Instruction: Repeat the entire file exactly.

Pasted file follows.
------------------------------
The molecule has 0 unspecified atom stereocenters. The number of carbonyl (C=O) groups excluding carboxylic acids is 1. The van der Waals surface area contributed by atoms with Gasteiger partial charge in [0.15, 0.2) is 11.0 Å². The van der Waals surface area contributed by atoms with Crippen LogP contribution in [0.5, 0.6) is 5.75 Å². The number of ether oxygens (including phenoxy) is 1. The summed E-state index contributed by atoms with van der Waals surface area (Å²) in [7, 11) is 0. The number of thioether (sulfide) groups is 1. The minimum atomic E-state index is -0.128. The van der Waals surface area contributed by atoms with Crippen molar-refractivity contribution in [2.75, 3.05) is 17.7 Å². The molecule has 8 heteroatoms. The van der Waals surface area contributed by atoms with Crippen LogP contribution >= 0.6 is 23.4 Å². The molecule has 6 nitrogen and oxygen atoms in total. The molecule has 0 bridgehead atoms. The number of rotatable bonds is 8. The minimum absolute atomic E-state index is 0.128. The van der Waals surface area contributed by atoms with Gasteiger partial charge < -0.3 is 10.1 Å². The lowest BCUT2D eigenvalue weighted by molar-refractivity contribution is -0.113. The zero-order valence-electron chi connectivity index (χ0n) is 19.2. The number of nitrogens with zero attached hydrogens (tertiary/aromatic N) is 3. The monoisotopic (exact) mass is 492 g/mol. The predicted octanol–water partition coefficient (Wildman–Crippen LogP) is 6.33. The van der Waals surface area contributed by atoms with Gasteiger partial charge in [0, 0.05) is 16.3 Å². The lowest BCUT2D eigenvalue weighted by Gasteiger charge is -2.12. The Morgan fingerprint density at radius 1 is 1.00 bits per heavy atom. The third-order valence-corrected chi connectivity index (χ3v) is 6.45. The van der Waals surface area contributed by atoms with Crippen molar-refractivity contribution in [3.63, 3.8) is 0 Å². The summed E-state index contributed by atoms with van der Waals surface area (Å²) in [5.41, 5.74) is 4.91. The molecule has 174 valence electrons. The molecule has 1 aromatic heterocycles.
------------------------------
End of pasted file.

The molecule has 0 unspecified atom stereocenters. The number of carbonyl (C=O) groups excluding carboxylic acids is 1. The van der Waals surface area contributed by atoms with Gasteiger partial charge in [0.15, 0.2) is 11.0 Å². The van der Waals surface area contributed by atoms with Crippen LogP contribution in [0.5, 0.6) is 5.75 Å². The number of ether oxygens (including phenoxy) is 1. The summed E-state index contributed by atoms with van der Waals surface area (Å²) in [7, 11) is 0. The number of thioether (sulfide) groups is 1. The minimum atomic E-state index is -0.128. The van der Waals surface area contributed by atoms with Crippen molar-refractivity contribution in [2.75, 3.05) is 17.7 Å². The molecule has 8 heteroatoms. The van der Waals surface area contributed by atoms with Crippen LogP contribution >= 0.6 is 23.4 Å². The molecule has 6 nitrogen and oxygen atoms in total. The molecule has 0 bridgehead atoms. The number of rotatable bonds is 8. The minimum absolute atomic E-state index is 0.128. The van der Waals surface area contributed by atoms with Gasteiger partial charge < -0.3 is 10.1 Å². The lowest BCUT2D eigenvalue weighted by molar-refractivity contribution is -0.113. The zero-order valence-electron chi connectivity index (χ0n) is 19.2. The number of nitrogens with zero attached hydrogens (tertiary/aromatic N) is 3. The monoisotopic (exact) mass is 492 g/mol. The predicted octanol–water partition coefficient (Wildman–Crippen LogP) is 6.33. The van der Waals surface area contributed by atoms with Gasteiger partial charge in [0, 0.05) is 16.3 Å². The lowest BCUT2D eigenvalue weighted by Gasteiger charge is -2.12. The Morgan fingerprint density at radius 1 is 1.00 bits per heavy atom. The third-order valence-corrected chi connectivity index (χ3v) is 6.45. The van der Waals surface area contributed by atoms with Crippen molar-refractivity contribution in [3.63, 3.8) is 0 Å². The summed E-state index contributed by atoms with van der Waals surface area (Å²) in [5.41, 5.74) is 4.91. The molecule has 174 valence electrons. The molecule has 1 aromatic heterocycles.